In the 1780s, County Armagh is the most populous county in Ireland, and the center of its linen industry. Its population is equally split between Protestants, who dominate in the northern part of the county, and Catholics, who dominate in the south. Sectarian tensions increase throughout the decade and are exacerbated by the relaxing of some of the Penal Laws, failure to enforce others, and the entry of Catholics into the linen industry at a time when land is scarce and wages are decreasing due to pressure from the mechanised cotton industry.

By 1784, sectarian fighting breaks out between gangs of Protestants and Catholics. The Protestants re-organise themselves as the Peep o’ Day Boys, with the Catholics forming the Defenders. The next decade sees an escalation in the violence between the two and the local population as homes are raided and wrecked.

On the morning of September 21, the Defenders, numbering around 300, make their way downhill from their base, occupying Daniel Winter’s homestead, which lay to the northwest of The Diamond and directly in their line of advance. News of the advance reaches the Peep o’ Day Boys who quickly form at the brow of the hill where they have made their camp. From this position, they gain three crucial advantages: the ability to comfortably rest their muskets allowing for more accurate shooting, a steep uphill location which makes it hard for attackers to scale, and a direct line-of-sight to Winter’s cottage, which the Defenders have made their rallying point.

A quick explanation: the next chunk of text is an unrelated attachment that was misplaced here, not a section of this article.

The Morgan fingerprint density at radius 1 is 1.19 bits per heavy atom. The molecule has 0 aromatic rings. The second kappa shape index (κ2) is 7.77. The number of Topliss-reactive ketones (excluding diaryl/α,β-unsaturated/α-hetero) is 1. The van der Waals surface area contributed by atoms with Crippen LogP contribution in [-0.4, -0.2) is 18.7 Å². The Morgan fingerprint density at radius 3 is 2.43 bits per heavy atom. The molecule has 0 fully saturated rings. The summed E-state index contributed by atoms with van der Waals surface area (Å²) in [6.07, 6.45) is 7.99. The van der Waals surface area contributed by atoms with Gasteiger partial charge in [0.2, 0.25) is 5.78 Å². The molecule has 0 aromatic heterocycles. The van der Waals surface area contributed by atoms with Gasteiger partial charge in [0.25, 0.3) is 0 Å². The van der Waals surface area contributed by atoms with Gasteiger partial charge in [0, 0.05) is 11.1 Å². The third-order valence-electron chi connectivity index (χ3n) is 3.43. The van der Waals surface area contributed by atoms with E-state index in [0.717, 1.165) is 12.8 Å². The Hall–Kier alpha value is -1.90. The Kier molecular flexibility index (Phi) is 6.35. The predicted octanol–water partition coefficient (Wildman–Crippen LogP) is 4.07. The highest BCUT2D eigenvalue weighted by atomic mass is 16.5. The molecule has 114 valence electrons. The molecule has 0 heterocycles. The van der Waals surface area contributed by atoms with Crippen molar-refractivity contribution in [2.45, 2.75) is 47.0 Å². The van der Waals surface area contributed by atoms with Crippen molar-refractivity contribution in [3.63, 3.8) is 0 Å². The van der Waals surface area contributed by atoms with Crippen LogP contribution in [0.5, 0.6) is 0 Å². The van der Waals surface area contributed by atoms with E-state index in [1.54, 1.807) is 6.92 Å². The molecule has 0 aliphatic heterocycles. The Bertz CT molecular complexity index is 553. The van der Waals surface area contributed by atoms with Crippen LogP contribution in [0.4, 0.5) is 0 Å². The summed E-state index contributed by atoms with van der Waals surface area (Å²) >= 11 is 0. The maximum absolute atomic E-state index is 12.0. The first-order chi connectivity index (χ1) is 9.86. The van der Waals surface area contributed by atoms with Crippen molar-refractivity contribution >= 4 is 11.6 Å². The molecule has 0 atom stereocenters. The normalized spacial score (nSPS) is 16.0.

The shooting begins and, after Captain Joseph Atkinson gives his weapon and powder to the Peep o’ Day Boys, he rides to Charlemont Garrison for troops to quell the trouble. There is no effective unit stationed in the garrison at the time, despite the fact a detachment of the North-Mayo Militia is stationed in Dungannon and a detachment of the Queen’s County Militia is at Portadown.